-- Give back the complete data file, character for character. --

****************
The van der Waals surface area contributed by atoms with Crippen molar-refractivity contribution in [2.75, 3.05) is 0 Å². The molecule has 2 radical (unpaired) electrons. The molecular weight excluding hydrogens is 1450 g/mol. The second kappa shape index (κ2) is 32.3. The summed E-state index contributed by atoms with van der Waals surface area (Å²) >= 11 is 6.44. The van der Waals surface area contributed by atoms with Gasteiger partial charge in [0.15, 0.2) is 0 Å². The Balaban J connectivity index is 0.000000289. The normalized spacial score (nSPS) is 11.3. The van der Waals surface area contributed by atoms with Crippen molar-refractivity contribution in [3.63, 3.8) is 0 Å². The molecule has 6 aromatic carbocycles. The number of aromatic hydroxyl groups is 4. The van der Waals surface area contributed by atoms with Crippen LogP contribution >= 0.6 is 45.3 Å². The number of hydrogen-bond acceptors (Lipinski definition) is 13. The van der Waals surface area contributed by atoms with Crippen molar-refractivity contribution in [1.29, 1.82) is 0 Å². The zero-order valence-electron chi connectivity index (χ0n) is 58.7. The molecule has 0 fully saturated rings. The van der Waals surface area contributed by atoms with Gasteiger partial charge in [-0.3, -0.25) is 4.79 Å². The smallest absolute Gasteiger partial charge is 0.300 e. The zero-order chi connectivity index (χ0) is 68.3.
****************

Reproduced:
The van der Waals surface area contributed by atoms with Crippen molar-refractivity contribution in [2.75, 3.05) is 0 Å². The molecule has 2 radical (unpaired) electrons. The molecular weight excluding hydrogens is 1450 g/mol. The second kappa shape index (κ2) is 32.3. The summed E-state index contributed by atoms with van der Waals surface area (Å²) >= 11 is 6.44. The van der Waals surface area contributed by atoms with Gasteiger partial charge in [0.15, 0.2) is 0 Å². The Balaban J connectivity index is 0.000000289. The normalized spacial score (nSPS) is 11.3. The van der Waals surface area contributed by atoms with Crippen molar-refractivity contribution in [3.63, 3.8) is 0 Å². The molecule has 6 aromatic carbocycles. The number of aromatic hydroxyl groups is 4. The van der Waals surface area contributed by atoms with Crippen LogP contribution >= 0.6 is 45.3 Å². The number of hydrogen-bond acceptors (Lipinski definition) is 13. The van der Waals surface area contributed by atoms with Crippen molar-refractivity contribution in [1.29, 1.82) is 0 Å². The zero-order valence-electron chi connectivity index (χ0n) is 58.7. The molecule has 0 fully saturated rings. The van der Waals surface area contributed by atoms with Gasteiger partial charge in [-0.3, -0.25) is 4.79 Å². The smallest absolute Gasteiger partial charge is 0.300 e. The zero-order chi connectivity index (χ0) is 68.3.